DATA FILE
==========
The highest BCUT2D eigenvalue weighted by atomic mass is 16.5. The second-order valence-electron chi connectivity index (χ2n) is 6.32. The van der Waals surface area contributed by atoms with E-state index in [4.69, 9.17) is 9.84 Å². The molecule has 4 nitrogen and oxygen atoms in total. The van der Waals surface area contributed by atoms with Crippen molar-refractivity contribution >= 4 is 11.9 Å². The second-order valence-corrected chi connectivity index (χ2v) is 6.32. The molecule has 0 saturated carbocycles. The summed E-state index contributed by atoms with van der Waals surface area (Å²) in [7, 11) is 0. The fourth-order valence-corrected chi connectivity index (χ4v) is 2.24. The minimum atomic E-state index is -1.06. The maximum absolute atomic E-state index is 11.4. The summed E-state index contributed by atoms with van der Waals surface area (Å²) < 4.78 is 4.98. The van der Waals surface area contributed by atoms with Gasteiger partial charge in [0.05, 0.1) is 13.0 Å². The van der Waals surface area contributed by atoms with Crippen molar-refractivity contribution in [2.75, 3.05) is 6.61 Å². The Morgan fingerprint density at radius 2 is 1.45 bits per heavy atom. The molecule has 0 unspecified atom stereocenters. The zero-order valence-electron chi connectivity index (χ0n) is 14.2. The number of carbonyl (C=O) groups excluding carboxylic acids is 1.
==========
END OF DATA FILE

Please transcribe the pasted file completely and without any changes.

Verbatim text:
The highest BCUT2D eigenvalue weighted by atomic mass is 16.5. The second-order valence-electron chi connectivity index (χ2n) is 6.32. The van der Waals surface area contributed by atoms with E-state index in [4.69, 9.17) is 9.84 Å². The molecule has 4 nitrogen and oxygen atoms in total. The van der Waals surface area contributed by atoms with Crippen molar-refractivity contribution >= 4 is 11.9 Å². The second-order valence-corrected chi connectivity index (χ2v) is 6.32. The molecule has 0 saturated carbocycles. The summed E-state index contributed by atoms with van der Waals surface area (Å²) in [7, 11) is 0. The fourth-order valence-corrected chi connectivity index (χ4v) is 2.24. The minimum atomic E-state index is -1.06. The maximum absolute atomic E-state index is 11.4. The summed E-state index contributed by atoms with van der Waals surface area (Å²) < 4.78 is 4.98. The van der Waals surface area contributed by atoms with Gasteiger partial charge in [0.05, 0.1) is 13.0 Å². The van der Waals surface area contributed by atoms with Crippen molar-refractivity contribution in [2.75, 3.05) is 6.61 Å². The Morgan fingerprint density at radius 2 is 1.45 bits per heavy atom. The molecule has 0 unspecified atom stereocenters. The zero-order valence-electron chi connectivity index (χ0n) is 14.2. The number of carbonyl (C=O) groups excluding carboxylic acids is 1.